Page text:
Bone scan

Boy getting a bone scan Boy getting a bone scan  

What is a bone scan?

A bone scan is a test to look at your child's bones and check if they have any disease, infection or injury. This test is very sensitive and can show changes to the bones before they are seen on an x-ray.

How is a bone scan done?

The scan is done by a nuclear medicine technologist. It has two parts.

  1. Your child will have a small injection (needle) into a vein in their arm or back of their hand.
  2. After a few hours, the technologist will do a scan to take pictures of your child's bones.

Injection

The injection contains a very small amount of radioactive medicine. This mixes with your child's blood and will go to their bones. It takes two to three hours for enough medicine to collect in the bones before the pictures are taken.

Note: The injection before the scan is not painful, but your child's hand or arm can still be numbed first with a topical anaesthetic (a special cream or cooling spray). If you would like this option, it is best to arrive at least 30 minutes before your appointment to allow the anaesthetic to take effect.

Scan​

To have the scan, your child will lie down on a narrow table and have a safety belt across their stomach to keep them safely in place. They can usually watch a movie while the scan is being done.

Must my child stay in the hospital between the injection and the scan?

Your child can leave the hospital after the injection, but they must return for the scan at the time given by the technologist.

How long does the bone scan take?

The bone scan takes about three to four hours in total. This includes the time to inject your child, two or three hours waiting time after the injection, and about an hour for the scan. Please add half an hour to the total time if your child has a topical anaesthetic before the injection.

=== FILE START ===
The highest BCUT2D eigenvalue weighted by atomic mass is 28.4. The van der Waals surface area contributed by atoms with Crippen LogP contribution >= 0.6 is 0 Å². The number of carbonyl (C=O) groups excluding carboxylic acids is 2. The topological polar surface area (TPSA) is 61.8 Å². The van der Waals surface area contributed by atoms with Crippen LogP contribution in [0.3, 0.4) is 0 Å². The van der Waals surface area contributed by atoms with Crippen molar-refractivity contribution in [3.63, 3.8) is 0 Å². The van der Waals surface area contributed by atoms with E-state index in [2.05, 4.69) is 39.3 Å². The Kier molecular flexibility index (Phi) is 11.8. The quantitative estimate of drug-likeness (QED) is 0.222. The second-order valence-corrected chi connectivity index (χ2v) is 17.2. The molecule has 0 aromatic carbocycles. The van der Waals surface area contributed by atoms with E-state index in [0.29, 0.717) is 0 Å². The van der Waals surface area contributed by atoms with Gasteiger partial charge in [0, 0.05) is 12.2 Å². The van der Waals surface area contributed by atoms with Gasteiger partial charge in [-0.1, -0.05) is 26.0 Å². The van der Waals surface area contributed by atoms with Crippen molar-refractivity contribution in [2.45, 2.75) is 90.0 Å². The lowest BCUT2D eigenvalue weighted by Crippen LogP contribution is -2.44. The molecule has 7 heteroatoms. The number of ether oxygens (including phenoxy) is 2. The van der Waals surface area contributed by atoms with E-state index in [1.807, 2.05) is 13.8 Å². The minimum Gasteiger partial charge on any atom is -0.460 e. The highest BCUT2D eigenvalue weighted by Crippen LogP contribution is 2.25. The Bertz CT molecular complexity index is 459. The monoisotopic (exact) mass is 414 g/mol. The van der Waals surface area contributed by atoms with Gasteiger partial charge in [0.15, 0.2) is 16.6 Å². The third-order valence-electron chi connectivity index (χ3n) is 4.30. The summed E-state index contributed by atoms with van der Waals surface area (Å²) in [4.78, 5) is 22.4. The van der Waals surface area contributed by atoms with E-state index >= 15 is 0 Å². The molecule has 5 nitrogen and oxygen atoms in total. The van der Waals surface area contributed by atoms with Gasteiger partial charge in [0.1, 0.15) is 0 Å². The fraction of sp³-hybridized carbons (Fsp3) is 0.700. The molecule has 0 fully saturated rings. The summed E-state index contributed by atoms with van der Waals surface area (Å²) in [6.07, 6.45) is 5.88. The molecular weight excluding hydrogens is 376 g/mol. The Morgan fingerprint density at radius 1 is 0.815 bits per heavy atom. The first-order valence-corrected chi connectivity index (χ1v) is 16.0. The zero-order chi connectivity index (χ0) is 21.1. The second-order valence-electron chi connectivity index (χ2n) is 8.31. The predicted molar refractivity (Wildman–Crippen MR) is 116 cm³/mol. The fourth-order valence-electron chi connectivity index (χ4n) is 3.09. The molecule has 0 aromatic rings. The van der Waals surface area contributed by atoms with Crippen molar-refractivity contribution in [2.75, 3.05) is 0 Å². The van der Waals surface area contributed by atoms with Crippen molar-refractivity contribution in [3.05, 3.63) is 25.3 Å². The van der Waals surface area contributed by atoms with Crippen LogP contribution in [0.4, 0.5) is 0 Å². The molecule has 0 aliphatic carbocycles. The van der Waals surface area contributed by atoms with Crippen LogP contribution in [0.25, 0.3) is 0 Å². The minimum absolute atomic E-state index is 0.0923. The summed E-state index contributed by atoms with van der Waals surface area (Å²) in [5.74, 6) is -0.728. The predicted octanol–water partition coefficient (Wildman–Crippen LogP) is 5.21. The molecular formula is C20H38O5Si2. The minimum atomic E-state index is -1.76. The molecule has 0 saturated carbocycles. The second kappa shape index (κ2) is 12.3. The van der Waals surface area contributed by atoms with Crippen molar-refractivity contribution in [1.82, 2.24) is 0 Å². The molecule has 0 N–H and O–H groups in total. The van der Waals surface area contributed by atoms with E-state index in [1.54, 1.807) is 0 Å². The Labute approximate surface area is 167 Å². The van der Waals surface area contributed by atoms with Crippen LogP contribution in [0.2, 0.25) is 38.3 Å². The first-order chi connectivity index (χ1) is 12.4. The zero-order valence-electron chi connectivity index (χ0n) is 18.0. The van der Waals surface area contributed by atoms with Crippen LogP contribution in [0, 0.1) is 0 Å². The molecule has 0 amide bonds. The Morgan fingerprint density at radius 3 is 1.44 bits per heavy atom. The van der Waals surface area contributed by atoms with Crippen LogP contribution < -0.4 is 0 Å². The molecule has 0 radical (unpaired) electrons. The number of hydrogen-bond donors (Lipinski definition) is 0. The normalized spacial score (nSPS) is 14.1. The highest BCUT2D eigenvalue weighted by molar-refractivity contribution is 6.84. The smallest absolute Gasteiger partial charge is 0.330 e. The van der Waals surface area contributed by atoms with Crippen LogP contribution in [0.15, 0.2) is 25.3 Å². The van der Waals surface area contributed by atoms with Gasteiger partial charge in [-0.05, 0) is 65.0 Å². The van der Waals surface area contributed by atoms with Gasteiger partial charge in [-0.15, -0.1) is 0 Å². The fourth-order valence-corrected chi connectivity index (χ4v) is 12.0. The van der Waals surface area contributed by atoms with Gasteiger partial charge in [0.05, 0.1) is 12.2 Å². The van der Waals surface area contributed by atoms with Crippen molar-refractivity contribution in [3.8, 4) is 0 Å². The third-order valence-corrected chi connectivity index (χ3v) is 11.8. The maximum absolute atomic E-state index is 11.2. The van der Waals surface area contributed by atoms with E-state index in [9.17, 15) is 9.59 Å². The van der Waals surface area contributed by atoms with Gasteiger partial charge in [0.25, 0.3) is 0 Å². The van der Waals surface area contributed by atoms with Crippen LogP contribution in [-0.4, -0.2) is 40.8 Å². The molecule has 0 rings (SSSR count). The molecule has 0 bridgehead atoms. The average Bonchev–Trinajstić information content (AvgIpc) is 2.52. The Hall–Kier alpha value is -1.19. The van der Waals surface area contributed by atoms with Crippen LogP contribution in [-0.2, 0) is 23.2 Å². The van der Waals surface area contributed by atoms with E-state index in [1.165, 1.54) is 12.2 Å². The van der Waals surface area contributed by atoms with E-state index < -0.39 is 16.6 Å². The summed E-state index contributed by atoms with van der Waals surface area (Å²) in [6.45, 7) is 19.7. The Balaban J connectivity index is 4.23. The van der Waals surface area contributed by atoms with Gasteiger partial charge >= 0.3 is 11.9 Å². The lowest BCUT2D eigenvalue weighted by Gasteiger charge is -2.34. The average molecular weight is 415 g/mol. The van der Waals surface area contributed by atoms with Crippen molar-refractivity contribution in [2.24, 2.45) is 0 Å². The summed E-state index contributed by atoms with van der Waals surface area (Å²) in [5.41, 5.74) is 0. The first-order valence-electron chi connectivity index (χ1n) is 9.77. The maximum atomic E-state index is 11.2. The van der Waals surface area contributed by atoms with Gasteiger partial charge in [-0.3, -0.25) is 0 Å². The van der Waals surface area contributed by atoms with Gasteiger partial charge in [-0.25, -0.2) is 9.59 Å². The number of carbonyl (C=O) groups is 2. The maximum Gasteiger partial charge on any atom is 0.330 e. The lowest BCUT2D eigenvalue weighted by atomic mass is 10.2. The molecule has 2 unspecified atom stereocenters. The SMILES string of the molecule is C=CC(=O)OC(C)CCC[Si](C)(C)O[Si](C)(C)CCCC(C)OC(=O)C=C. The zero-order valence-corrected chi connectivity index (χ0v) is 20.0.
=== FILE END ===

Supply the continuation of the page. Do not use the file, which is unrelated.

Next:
Does my child need to do anything special to prepare for the scan?

No, your child can eat and drink as usual.

After the injection, give your child plenty of fluids and have them go to the bathroom to urinate (pee) often. This will help their body remove any radioactive medicine that does not go to their bones.​

Some children may need to be sedated (calmed with medicine) to help them stay still for the scan. If your child needs to be sedated, you will get other instructions.

Will I be able to stay with my child during the scan?

One parent or guardian may stay in the room during the scan, but no other children are allowed.

Does the scan carry any risks?

A bone scan involves giving a very small amount of radiation to your child. The nuclear medicine team will discuss this with you when you and your child arrive for the scan. You might also find it helpful to read this information about nuclear medicine from the Alliance for Radiation Safety in Pediatric Imaging.

Bone scan
Bone scan Bone scan  

When are the results available?

A nuclear medicine doctor will send a report to your family doctor or paediatrician (child's doctor) within one or two working days of the scan. Please contact your doctor to get the results. You will not be able to get the results from the nuclear medicine technologist.

Key points

  • A bone scan is a test to look at your child's bones and check if they have any disease, infection or injury. ​It takes three to four hours in total.
  • Your child will be injected with a small amount of radioactive medicine and have pictures taken of their bones two to three hours later.
  • After the injection, give your child plenty of fluids and have them go to the bathroom to urinate (pee) often to help their body remove any medicine that did not reach their bones.
  • A nuclear medicine doctor will send the results of the scan to your family doctor or paediatrician (child's doctor) within two working days. The person who does the scan cannot give the results.​
​Man​dy Kohli, Clinical Co-ordinator, Nuclear Medicine
12/6/2013

​At SickKids

If you have any questions or concerns about the scan or if you need to change your appointment, please call the Nuclear Medicine Department at 416 813 6065.

Source​

Alliance for Radiation Safety in Pediatric Imaging (2013). Image Gently: Nuclear Medicine - What can I do as a parent? [Accessed December 5, 2013]





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